Consensus exists that secondhand smoke causes coronary heart disease, lung cancer, and adverse respiratory ailments in children and adults (CDC 2006 SGR Report). Some regulatory agencies have also concluded that secondhand smoke causes breast cancer in younger, primarily pre-menopausal women (Cal-EPA 2005).
The most recent review of research on the adverse health effects of secondhand smoke was published by the U.S. Surgeon General in 2006. Besides cancer, heart disease, and major lung diseases in children and adults, conditions causally associated with exposure to secondhand smoke include:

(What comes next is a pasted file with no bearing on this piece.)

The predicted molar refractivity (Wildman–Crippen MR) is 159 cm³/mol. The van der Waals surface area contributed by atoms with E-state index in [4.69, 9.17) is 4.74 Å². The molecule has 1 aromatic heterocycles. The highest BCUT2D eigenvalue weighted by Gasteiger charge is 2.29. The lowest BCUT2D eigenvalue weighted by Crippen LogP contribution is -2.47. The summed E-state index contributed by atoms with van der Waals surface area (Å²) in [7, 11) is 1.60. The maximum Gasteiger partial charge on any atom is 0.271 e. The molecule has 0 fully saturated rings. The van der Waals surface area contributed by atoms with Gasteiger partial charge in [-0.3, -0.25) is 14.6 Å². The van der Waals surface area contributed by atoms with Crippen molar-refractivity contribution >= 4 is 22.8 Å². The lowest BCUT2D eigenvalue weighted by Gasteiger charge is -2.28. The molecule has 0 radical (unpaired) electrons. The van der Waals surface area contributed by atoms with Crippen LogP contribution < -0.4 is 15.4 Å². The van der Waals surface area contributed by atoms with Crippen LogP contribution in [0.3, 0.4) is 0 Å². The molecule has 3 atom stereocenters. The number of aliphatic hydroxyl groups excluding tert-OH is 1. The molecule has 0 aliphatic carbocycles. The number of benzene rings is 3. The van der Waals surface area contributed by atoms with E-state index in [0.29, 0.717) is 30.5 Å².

- low birth weight
- sudden infant death syndrome
- pre-term delivery
- acute lower respiratory tract infections in children, including bronchitis and pneumonia, asthma induction, and exacerbation of asthma in children and adults
- chronic respiratory symptoms in children
- eye and nasal irritation in adults
- middle ear infections in children
Even brief exposures ranging from a few minutes to a few hours can cause heart problems. The conclusions in the California EPA report are very similar to other reviews, including those done by the U.S. EPA, the National Toxicology Program, and the International Agency for Research on Cancer. However, the more recent California EPA report also adds the breast cancer finding.